The Great Pedestrian Way: First Look at the Car-Free Broadway Plan

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Here’s a first look at Herald Square with a pedestrianized Broadway, part of a plan reported by the Times, Daily News and Post this morning. Starting as soon as this spring, Broadway will turn pedestrian-only from 47th Street to 42nd Street, and on a two-block stretch on each side of 34th Street. The rest of Broadway from Columbus Circle to Madison Square will get boulevard treatment similar to the changes implemented on an eight-block stretch last summer. Auto traffic will be permitted at cross streets.

The city is calling this a trial project to be evaluated at the end of the year. DOT expects the changes to reduce crashes and injuries while allowing vehicle traffic to flow more smoothly on Sixth and Seventh Avenues. More details to come. For now, enjoy the view.

  • ian

    it’s about damn time! what a bold move for comissioner sadik-khan and the mayor!

  • vnm

    News coverage of this was horrible. To the Times, it seems “counterintuitive” that this would reduce traffic. To the News, this is a “closure” instead of an opening for more people, and an “elimination of the crossroads at the crossroads of the world.”

    Lame.

  • Larry Littlefield

    It’s a quibble, but I would rather close Seventh Avenue north of 45th Street than Broadway.

    That way, the vehicular traffic, coming down Broadway and then Seventh, would stay west of the pedestrian area rather than crossing it.

    And traffic coming down from the Upper West Side via Columbus Circle wouldn’t have to use a cross street to get from Broadway to Seventh Avenue. Seventh Avenue connects with Central Park rather than streets north of 59th.

  • mike

    Yeah, it’s kinda sad that the Times is 50 years behind when it comes to basic traffic engineering principles.

  • somebody

    what about the bike lane on broadway? the DOT better remember its exisitence and accomodate cyclists on 7th avenue!!! sure, many folks may use the greenway when going uptown-downtown, but broadway is a great way to head to the LES from the west side. if the bicycle lane is not adequately compensated for, this plan will lose my vote.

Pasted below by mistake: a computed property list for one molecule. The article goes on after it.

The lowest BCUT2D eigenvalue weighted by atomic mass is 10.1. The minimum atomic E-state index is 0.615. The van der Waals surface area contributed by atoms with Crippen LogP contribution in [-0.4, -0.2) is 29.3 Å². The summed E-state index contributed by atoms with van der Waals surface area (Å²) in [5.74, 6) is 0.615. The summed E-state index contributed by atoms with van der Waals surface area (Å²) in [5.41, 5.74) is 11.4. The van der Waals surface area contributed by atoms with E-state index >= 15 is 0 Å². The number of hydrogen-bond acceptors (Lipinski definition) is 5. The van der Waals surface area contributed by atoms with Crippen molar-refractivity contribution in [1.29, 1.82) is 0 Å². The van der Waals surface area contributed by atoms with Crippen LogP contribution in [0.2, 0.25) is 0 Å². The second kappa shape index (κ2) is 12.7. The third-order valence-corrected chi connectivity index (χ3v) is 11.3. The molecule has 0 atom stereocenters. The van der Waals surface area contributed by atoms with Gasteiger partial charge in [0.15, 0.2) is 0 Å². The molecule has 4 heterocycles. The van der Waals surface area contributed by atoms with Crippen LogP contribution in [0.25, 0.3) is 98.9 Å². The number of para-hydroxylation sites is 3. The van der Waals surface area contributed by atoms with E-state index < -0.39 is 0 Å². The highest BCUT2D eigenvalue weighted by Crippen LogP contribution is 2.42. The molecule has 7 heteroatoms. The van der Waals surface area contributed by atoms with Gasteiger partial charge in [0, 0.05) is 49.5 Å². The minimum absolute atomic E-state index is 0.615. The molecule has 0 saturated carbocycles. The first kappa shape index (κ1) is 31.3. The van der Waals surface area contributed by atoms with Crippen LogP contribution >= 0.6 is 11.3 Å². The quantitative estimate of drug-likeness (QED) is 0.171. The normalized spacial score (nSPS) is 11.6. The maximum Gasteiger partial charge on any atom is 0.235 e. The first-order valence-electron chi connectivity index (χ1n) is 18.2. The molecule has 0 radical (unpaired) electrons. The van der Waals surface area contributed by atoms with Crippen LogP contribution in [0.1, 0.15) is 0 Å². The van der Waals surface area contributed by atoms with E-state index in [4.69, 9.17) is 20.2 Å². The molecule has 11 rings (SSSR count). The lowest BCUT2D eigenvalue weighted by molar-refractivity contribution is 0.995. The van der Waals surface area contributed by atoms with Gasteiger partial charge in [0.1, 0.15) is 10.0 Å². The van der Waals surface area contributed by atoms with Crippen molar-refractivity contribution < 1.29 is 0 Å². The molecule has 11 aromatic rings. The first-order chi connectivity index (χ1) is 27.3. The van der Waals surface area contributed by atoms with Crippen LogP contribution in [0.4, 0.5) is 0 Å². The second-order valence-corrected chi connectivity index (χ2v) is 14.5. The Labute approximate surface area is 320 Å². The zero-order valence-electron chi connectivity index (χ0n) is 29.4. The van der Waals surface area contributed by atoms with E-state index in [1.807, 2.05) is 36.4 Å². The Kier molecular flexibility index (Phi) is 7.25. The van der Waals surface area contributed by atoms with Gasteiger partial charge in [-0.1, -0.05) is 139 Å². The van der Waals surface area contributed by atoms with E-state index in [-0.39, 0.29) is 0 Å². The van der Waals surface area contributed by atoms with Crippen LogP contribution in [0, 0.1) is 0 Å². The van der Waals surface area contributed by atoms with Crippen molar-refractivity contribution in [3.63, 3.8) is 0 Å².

• david

    Sounds like a great idea I’m so excited! I hope bike lanes are included. What about the bus lines that go down Broadway? Having a dedicated bus lane might really help speed them up but it would also detract from it being a tranquil safe haven. Thoughts?

  • I agree with Larry; we need to look at how this fits into the bike network. We’ve managed to cut down a lot on car traffic coming through Central Park, which means that Seventh Avenue from the Park to Times Square is way too wide for the number of cars that actually use it. The Central Park bike lane should be extended with a cycle track at least as far as Times Square. I think it’d be a lot easier to justify taking that car space than the lanes on Broadway.

  • (n)

    My suspicion is that the bike lane isn’t talked about, but going to be on broadway from 47th to 42nd. It just makes the political sell harder if the headline is “Cars Banned for Bike Lane”. There is a bike lane already from columbus to 47th, but then it takes a nightmarish detour to the part of seventh where that Patrick Pogan douche was immortalized. I bike home on it everyday, and it sucks.

  • Larry Littlefield

    They are clearly going with incremental changes, but if Broadway to 59th to 45th and 7th Avenue from 45th South was the one-way pair matched to 6th Avenue, then:

    1) Seventh Avenue north of 45th could be made a two-way street, with cycle tracks.

    2) Broadway from 45th to 24th Street could be made a two-way street, with cycle tracks.

    Both would become local streets, rather than arterials, due to their discontinuity.

  • The Times article said that seventh ave was going to be widened. That sounds counter intuitive to me. If you want to reduce vehicular traffic why would the give them more room. The article also spoke of wanting to speed up flow of traffic through times square. All of that sounds to be bad for pedestrians.